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Circus Elephants: Abuse Case Settled, Restrictions Debated

Ringling Bros. and Barnum & Bailey circus artists and elephants perform during Barnum's FUNundrum in New York on March 26, 2010. (Emmanuel Dunand/AFP/Getty Images)

Ringling Bros. and Barnum & Bailey circus artists and elephants perform during Barnum’s FUNundrum in New York on March 26, 2010. (Emmanuel Dunand/AFP/Getty Images)

Last week, the Humane Society and other animal rights activists paid $15 million to Ringling Bros. and Barnum & Bailey Circus, to settle a lawsuit alleging the circus abused its animals, but which was called “frivolous” by a judge hearing the case.

Because the case was settled, the courts never ruled on the question of animal abuse. One Virginia Congressman wants to limit circus use of animals.

U.S. Rep. Jim Moran has re-filed a bill to restrict the use of exotic animals by traveling circuses. He discusses the measure with Here & Now’s Robin Young.

Interview Highlights: U.S. Rep. Jim Moran

On the effect of the ruling on the cause

“It’s not really a setback. The conclusion was fairly predictable: the judge ruled that the animal welfare groups did not have standing to bring the case. The issue is still alive. I don’t consider it a defeat. It’s a bit of a setback, but it’s not one that we couldn’t have predicted.”

On educating people about treatment of animals in circuses

“I think all we can do is present the facts: they use these bullhooks, whips, metal pipes, kicks to the head. That’s how they get them to perform. And we have any number of cases where we have seen the animals have been confined for, in some cases, 98 percent of their life in a small, little cage.”

On circuses’ argument that they raise people’s animal awareness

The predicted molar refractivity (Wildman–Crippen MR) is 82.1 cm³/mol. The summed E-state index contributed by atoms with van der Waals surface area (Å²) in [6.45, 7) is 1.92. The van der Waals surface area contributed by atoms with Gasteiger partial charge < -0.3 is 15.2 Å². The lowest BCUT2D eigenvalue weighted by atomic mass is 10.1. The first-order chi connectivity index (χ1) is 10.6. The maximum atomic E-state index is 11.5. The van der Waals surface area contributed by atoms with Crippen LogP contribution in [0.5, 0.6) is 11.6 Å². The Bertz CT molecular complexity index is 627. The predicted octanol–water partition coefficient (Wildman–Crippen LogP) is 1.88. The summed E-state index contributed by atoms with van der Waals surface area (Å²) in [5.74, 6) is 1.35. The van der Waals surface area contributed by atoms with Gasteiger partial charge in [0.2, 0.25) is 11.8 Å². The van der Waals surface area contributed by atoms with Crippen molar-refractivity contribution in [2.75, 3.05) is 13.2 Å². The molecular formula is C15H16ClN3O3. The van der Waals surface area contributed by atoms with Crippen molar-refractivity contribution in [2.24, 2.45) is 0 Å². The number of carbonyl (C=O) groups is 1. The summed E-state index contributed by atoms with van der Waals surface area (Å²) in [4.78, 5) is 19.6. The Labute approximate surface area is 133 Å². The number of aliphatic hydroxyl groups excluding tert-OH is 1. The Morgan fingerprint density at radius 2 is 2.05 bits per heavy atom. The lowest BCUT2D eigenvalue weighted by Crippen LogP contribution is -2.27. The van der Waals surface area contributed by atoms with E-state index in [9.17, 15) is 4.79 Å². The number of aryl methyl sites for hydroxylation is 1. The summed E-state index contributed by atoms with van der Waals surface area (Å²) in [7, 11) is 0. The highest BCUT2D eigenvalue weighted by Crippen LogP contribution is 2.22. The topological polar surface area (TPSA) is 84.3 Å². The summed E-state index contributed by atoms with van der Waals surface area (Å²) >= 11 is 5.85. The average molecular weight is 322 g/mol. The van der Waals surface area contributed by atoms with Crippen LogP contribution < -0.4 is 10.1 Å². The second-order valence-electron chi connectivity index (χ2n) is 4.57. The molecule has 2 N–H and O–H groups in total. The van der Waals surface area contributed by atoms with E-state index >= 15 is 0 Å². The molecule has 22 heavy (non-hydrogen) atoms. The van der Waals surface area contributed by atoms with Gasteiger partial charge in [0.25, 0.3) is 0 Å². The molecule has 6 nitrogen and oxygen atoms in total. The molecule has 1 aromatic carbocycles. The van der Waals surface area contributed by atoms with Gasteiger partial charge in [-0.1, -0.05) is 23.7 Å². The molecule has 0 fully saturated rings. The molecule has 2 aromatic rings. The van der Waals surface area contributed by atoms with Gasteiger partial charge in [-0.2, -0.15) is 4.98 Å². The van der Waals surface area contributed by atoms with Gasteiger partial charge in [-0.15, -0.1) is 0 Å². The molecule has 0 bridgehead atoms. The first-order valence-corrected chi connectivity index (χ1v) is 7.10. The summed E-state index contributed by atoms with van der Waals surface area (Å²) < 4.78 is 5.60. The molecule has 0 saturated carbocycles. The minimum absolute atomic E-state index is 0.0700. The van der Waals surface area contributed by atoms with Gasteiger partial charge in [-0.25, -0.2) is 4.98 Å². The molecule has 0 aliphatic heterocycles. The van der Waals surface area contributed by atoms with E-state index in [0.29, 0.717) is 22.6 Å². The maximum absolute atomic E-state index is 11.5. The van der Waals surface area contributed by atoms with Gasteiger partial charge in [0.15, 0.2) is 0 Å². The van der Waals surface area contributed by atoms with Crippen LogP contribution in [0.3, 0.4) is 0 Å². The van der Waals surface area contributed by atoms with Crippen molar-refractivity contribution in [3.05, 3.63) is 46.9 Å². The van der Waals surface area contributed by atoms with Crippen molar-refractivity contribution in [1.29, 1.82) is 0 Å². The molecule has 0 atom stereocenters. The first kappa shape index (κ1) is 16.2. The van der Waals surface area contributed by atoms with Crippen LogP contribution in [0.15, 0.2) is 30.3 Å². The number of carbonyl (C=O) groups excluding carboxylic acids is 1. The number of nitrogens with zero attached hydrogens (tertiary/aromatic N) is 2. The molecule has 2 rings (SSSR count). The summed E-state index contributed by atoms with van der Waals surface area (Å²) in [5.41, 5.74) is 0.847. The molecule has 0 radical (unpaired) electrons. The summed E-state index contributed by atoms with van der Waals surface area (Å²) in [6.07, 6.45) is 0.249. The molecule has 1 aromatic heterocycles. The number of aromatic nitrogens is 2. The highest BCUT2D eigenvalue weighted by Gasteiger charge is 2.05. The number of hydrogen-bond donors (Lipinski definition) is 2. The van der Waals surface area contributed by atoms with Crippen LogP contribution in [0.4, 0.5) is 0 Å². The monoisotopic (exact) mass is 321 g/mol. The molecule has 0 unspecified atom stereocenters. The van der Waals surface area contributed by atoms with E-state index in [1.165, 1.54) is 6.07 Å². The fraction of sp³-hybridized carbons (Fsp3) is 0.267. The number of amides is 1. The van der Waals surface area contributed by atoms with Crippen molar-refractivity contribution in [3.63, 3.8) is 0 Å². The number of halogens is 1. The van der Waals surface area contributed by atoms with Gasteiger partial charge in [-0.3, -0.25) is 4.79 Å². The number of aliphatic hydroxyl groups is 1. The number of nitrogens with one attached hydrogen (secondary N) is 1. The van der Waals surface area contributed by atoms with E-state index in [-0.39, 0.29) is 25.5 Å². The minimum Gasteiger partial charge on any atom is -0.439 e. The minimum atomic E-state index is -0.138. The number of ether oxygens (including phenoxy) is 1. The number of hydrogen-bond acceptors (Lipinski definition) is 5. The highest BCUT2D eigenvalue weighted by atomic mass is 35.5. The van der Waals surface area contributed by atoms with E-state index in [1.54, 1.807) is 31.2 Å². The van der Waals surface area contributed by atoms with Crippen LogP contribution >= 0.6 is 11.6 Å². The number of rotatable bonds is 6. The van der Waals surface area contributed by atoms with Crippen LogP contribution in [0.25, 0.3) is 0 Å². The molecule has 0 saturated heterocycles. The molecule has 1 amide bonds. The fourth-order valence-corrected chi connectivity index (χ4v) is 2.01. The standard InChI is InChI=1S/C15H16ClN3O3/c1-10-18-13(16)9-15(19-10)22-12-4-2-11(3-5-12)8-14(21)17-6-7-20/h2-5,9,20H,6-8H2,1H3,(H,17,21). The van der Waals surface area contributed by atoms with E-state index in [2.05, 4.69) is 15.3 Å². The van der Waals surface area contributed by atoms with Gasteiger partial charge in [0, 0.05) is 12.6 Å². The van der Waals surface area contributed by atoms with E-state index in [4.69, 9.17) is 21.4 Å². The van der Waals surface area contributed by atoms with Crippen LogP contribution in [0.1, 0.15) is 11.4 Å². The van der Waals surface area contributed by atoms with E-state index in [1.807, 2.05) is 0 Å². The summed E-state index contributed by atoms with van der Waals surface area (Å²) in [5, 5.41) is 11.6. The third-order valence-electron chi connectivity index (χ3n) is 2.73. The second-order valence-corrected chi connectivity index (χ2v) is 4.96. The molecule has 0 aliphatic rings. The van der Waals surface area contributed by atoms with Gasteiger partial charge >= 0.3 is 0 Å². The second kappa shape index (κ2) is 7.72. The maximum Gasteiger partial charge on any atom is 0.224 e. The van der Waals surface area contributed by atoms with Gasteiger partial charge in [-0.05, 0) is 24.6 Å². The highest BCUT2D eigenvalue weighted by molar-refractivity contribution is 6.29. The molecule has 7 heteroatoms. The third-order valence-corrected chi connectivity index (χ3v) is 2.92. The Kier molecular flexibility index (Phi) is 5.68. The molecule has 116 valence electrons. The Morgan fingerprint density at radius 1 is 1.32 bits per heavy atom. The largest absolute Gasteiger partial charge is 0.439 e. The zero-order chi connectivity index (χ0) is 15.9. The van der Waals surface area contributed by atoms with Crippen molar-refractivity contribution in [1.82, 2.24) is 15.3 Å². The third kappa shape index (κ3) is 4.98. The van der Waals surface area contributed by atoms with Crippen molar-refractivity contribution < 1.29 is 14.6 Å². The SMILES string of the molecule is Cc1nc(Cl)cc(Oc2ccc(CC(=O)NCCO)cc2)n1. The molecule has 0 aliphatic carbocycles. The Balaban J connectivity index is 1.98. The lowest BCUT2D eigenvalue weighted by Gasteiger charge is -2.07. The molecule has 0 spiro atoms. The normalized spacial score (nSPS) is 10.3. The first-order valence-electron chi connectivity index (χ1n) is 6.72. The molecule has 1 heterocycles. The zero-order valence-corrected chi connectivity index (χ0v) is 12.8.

“They should be aware of wild animals as they normally function in the wild. Their perception of an elephant or a lion or a tiger should not be standing on their hind legs, bouncing a ball.”

On the chance of his circus animal protection bill being passed

“It’s not impossible, but I know that there’s a lot of resistance to it. We can’t give up, because the animals can’t speak out for themselves.”

Guest

  • Jim Moran, Democratic U.S. Representative for Virginia’s 8th congressional district. He tweets @Jim_Moran.

Transcript

ROBIN YOUNG, HOST:

Well, a 14-year legal battle over circus elephants is over. The Humane Society and other groups filed lawsuits against Feld Entertainment, the parent company of Ringling Brothers and Barnum & Bailey, alleging abuse of Asian elephants. A judge ruled those suits frivolous. The animals' rights groups are now paying out millions to Feld. And because the case was settled, the question of animal abuse was never decided.

Undaunted, Virginia Democratic Congressman Jim Moran is pushing a bill to restrict the use of animals by traveling circuses. He is chair of the Congressional Animal Protection Caucus and joins us now. And Congressman, isn't this ruling a setback for your cause?

REPRESENTATIVE JIM MORAN: It's not really a setback. The conclusion was fairly predictable: the judge ruled that the animal welfare groups did not have standing to bring the case. The issue is still alive. I don't consider it a defeat. It's a bit of a setback, but it's not one that we couldn't have predicted.